BLOODHOUND Supersonic Car Project Back on Track

As we all breathed a sigh of relief at the news that the BLOODHOUND Project has been saved, we were once again reminded of its importance. The quest to reach 1,000 mph on a speedometer appeals for several reasons; for motoring enthusiasts it’s the sheer speed, for engineers it’s the thrill of pushing technology to its limits, and for many others it’s the human accomplishment of setting a new land speed world record. But the scope of BLOODHOUND extends beyond even these elements. It also runs a registered charity which aims to inspire a generation of students to explore and get involved in science, technology and mathematics in a bid to inject life into Britain’s waning engineering sector. We look back at the eventful history of the important project and assess what’s next on the horizon.

History

The development journey of the BLOODHOUND car has been one with many twists and turns:
- On October 28 2008 at the Science Museum in London, Club members Richard Noble and Wing Commander Andrew Duncan Green OBE announced the birth of the BLOODHOUND SCC Project, with an aim of smashing the existing land speed record by hitting speeds of around 1,000 mph in a supersonic car.
- In 2010 a full-scale model of the car was revealed at the Farnborough International Airshow, where it was also announced that production of the car’s rear chassis would commence in the first quarter 2011.
- In October 2017, nearly ten years after its initial announcement and after several struggles with funding, the team was ready to test out its car. On the runway of Newquay Airport, the car was driven from a standing start to 200mph in just 8 seconds. The chosen BLOODHOUND driver is Andrew Duncan Green OBE, a British Royal Air Force fighter pilot and the current World Land Speed Record holder.
- On December 7 2018 it appeared BLOODHOUND had hit another, potentially disastrous, bump on the road after joint administrator Andrew Sheridan announced the project had failed to secure financial backing since entering administration in October. The funds simply weren’t there, and the car was put on the market for the price of a Ferrari. For many it was the end of the line for a project and idea they’d become hugely invested in.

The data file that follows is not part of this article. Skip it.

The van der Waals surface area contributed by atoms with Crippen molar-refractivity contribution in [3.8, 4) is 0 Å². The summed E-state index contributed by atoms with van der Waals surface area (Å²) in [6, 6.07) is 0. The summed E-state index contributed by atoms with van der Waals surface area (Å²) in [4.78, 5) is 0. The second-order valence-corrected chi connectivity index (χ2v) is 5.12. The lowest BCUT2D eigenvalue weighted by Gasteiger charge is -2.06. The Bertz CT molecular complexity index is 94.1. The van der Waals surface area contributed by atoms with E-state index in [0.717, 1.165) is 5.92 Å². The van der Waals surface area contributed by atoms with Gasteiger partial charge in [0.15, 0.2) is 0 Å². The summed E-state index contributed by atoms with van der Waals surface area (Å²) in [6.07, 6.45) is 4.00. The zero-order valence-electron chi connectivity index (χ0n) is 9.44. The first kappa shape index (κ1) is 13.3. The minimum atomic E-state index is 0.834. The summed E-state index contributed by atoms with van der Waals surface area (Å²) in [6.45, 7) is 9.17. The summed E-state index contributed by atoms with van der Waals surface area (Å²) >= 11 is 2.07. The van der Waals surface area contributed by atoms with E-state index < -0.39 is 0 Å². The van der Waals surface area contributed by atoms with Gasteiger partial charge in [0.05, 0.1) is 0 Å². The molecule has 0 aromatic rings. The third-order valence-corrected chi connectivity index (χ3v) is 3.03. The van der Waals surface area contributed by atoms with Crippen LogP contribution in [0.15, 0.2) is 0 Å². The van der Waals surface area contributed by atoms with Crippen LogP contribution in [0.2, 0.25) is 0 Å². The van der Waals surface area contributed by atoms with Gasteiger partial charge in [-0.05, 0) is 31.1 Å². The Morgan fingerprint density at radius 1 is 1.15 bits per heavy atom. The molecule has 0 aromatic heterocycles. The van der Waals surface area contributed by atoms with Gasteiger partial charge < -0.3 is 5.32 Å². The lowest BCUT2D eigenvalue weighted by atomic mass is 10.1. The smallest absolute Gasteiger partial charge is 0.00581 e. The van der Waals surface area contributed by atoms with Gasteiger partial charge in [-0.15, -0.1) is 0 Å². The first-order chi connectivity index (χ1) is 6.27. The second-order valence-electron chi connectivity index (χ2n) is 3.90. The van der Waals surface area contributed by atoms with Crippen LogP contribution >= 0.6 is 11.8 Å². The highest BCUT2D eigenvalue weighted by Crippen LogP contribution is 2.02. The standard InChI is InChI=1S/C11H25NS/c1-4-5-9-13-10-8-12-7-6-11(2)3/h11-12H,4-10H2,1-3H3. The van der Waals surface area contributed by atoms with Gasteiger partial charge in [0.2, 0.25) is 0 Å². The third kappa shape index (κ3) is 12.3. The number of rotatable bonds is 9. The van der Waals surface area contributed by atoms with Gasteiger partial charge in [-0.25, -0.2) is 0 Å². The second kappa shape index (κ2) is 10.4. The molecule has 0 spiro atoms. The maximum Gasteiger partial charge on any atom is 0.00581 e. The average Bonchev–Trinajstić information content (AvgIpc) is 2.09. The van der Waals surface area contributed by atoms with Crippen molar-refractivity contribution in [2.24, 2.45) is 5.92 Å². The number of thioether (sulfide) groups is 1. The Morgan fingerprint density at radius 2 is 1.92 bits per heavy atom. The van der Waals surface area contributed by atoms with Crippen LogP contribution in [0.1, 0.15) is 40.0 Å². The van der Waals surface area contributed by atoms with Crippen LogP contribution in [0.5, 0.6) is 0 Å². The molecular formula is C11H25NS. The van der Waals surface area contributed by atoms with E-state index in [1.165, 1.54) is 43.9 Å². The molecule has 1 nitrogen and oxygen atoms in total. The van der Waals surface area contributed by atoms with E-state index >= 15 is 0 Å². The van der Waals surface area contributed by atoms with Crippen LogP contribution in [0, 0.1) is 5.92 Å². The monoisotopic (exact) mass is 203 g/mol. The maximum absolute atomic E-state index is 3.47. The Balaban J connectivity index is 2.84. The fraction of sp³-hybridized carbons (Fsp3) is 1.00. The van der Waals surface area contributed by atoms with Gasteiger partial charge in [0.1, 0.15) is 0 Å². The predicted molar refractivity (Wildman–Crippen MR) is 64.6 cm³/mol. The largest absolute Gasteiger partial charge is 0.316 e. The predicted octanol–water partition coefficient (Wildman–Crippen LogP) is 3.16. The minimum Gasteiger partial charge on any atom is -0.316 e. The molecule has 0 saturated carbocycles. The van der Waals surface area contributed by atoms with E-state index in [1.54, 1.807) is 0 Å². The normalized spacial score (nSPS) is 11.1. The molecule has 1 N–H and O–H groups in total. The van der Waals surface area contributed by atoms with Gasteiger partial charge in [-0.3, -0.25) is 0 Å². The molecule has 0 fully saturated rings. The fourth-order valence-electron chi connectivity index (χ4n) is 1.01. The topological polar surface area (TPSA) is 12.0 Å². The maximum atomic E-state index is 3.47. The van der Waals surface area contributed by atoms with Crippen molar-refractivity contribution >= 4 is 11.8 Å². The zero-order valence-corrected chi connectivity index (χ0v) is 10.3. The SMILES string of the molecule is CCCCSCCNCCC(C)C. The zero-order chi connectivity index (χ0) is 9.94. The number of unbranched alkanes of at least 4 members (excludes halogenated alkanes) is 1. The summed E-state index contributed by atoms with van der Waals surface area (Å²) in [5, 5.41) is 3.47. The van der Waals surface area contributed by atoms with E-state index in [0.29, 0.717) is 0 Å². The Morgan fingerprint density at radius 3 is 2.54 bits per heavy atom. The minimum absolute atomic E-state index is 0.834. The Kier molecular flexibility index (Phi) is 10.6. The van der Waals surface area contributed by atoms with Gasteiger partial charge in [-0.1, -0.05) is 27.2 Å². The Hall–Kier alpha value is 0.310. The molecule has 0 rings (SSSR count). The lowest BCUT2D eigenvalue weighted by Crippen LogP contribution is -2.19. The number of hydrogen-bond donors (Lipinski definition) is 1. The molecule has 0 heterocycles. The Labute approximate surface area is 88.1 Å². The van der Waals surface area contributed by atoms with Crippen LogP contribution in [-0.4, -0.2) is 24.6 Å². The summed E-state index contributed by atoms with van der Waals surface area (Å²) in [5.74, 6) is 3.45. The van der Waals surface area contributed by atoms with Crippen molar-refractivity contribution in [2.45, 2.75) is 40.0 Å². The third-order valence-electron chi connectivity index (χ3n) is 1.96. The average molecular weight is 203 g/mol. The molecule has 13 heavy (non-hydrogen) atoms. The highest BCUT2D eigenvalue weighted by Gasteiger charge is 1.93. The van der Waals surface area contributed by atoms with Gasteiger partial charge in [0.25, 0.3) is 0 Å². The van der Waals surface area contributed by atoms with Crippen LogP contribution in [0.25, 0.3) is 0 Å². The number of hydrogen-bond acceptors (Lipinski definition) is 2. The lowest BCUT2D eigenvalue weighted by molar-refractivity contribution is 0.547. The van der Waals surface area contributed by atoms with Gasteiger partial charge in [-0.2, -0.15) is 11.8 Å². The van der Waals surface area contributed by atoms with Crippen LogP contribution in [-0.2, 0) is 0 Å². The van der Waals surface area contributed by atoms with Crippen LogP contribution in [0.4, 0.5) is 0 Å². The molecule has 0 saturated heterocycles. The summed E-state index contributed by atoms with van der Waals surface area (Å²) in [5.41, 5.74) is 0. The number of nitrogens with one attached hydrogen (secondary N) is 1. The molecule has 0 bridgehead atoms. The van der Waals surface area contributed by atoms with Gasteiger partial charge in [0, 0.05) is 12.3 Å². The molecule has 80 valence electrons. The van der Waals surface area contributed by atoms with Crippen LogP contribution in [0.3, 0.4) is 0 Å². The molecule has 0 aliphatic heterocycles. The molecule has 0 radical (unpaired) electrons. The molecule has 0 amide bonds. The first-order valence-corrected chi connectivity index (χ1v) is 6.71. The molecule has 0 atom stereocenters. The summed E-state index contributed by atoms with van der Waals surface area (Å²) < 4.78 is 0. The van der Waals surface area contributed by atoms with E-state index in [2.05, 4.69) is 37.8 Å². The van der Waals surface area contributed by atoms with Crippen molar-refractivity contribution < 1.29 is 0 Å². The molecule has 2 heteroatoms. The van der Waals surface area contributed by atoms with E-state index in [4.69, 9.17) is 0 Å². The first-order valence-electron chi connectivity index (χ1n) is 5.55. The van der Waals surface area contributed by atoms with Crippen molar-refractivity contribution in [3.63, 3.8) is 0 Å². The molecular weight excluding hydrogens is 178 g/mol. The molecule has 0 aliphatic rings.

- But the events for the year weren’t over, and in December 17 2018 it was announced that the Project had secured the backing of Yorkshire-based entrepreneur, Ian Warhurst.

Club Visit

Back in February Club members were lucky enough to visit the vehicle at its home in Avonmouth, Bristol. The group gained a unique insight into its aims and objectives, with ambassador Chris Goddard presenting on the technology, design and build of the unique jet and rocket-powered car. Everything has been uniquely created for the BLOODHOUND; even its aluminium wheels are the result of 30 years of research and design and crafted from one of the highest aircraft grade aluminium alloys.

The Future

With the green light now back on, the team have cast their eyes back to the Hakskeen Pan in South Africa – a mud and salt pan in the Kalahari Desert and the unlikely setting of the record attempt. The Pan now holds a 12 mile desert racetrack created by 300 local residents who have helped prepare it. Shifting 16,000 tonnes of rock from 22 million square metres of dry lakebed, it is the largest area of land ever cleared by hand for a motorsport event and is a testimony to the partnership forged between the BLOODHOUND team, the local community and the Northern Cape government.

The BLOODHOUND will come to the Pan in Autumn 2019 for another trial run. Alongside the testing of its performance and handling, the team hope it will reach speeds of 500 mph. The world record attempt planned for 2020 will see the vehicle go from 0 to 1,000 mph in just 42 seconds, and during acceleration it’s estimated Green will be exposed to 2.5g. If successful, the BLOODHOUND SCC will have completed its 12-year journey to a new land speed record.

It’s worth noting that the team behind BLOODHOUND aren’t the only ones chasing the record. Competitor projects continue to grind away in Australia, New Zealand and America, meaning the race for ultimate speed is still very much on.

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